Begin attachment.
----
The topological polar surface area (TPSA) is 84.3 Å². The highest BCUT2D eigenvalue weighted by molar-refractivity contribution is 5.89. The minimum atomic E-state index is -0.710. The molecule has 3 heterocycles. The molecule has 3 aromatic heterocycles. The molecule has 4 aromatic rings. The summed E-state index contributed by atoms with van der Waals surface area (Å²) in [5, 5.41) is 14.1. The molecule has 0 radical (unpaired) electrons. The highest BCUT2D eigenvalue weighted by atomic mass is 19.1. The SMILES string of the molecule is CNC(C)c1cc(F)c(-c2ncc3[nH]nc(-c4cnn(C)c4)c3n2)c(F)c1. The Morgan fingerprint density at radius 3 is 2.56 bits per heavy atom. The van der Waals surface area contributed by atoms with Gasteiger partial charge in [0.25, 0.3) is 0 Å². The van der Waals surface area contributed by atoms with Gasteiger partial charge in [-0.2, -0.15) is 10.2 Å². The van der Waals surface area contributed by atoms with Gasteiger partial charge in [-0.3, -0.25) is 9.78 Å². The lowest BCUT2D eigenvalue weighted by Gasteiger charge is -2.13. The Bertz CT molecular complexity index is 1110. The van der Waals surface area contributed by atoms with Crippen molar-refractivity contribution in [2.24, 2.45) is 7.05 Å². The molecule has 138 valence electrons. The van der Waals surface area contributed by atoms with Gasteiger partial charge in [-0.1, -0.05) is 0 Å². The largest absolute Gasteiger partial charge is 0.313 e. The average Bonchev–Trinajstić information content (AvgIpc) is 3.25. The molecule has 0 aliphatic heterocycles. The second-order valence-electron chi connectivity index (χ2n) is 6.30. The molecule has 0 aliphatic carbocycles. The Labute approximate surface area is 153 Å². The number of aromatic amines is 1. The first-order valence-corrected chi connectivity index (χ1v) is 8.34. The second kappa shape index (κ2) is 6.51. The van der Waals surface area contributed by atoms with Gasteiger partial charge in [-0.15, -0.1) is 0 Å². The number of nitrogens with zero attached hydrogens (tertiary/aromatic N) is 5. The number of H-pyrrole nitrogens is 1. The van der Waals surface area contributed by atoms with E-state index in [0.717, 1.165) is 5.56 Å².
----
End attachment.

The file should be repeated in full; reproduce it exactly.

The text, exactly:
The topological polar surface area (TPSA) is 84.3 Å². The highest BCUT2D eigenvalue weighted by molar-refractivity contribution is 5.89. The minimum atomic E-state index is -0.710. The molecule has 3 heterocycles. The molecule has 3 aromatic heterocycles. The molecule has 4 aromatic rings. The summed E-state index contributed by atoms with van der Waals surface area (Å²) in [5, 5.41) is 14.1. The molecule has 0 radical (unpaired) electrons. The highest BCUT2D eigenvalue weighted by atomic mass is 19.1. The SMILES string of the molecule is CNC(C)c1cc(F)c(-c2ncc3[nH]nc(-c4cnn(C)c4)c3n2)c(F)c1. The Morgan fingerprint density at radius 3 is 2.56 bits per heavy atom. The van der Waals surface area contributed by atoms with Gasteiger partial charge in [0.25, 0.3) is 0 Å². The van der Waals surface area contributed by atoms with Gasteiger partial charge in [-0.2, -0.15) is 10.2 Å². The van der Waals surface area contributed by atoms with Gasteiger partial charge in [-0.3, -0.25) is 9.78 Å². The lowest BCUT2D eigenvalue weighted by Gasteiger charge is -2.13. The Bertz CT molecular complexity index is 1110. The van der Waals surface area contributed by atoms with Crippen molar-refractivity contribution in [2.24, 2.45) is 7.05 Å². The molecule has 138 valence electrons. The van der Waals surface area contributed by atoms with Gasteiger partial charge in [-0.1, -0.05) is 0 Å². The largest absolute Gasteiger partial charge is 0.313 e. The average Bonchev–Trinajstić information content (AvgIpc) is 3.25. The molecule has 0 aliphatic heterocycles. The second-order valence-electron chi connectivity index (χ2n) is 6.30. The molecule has 0 aliphatic carbocycles. The Labute approximate surface area is 153 Å². The number of aromatic amines is 1. The first-order valence-corrected chi connectivity index (χ1v) is 8.34. The second kappa shape index (κ2) is 6.51. The van der Waals surface area contributed by atoms with Gasteiger partial charge in [-0.15, -0.1) is 0 Å². The number of nitrogens with zero attached hydrogens (tertiary/aromatic N) is 5. The number of H-pyrrole nitrogens is 1. The van der Waals surface area contributed by atoms with E-state index in [0.717, 1.165) is 5.56 Å².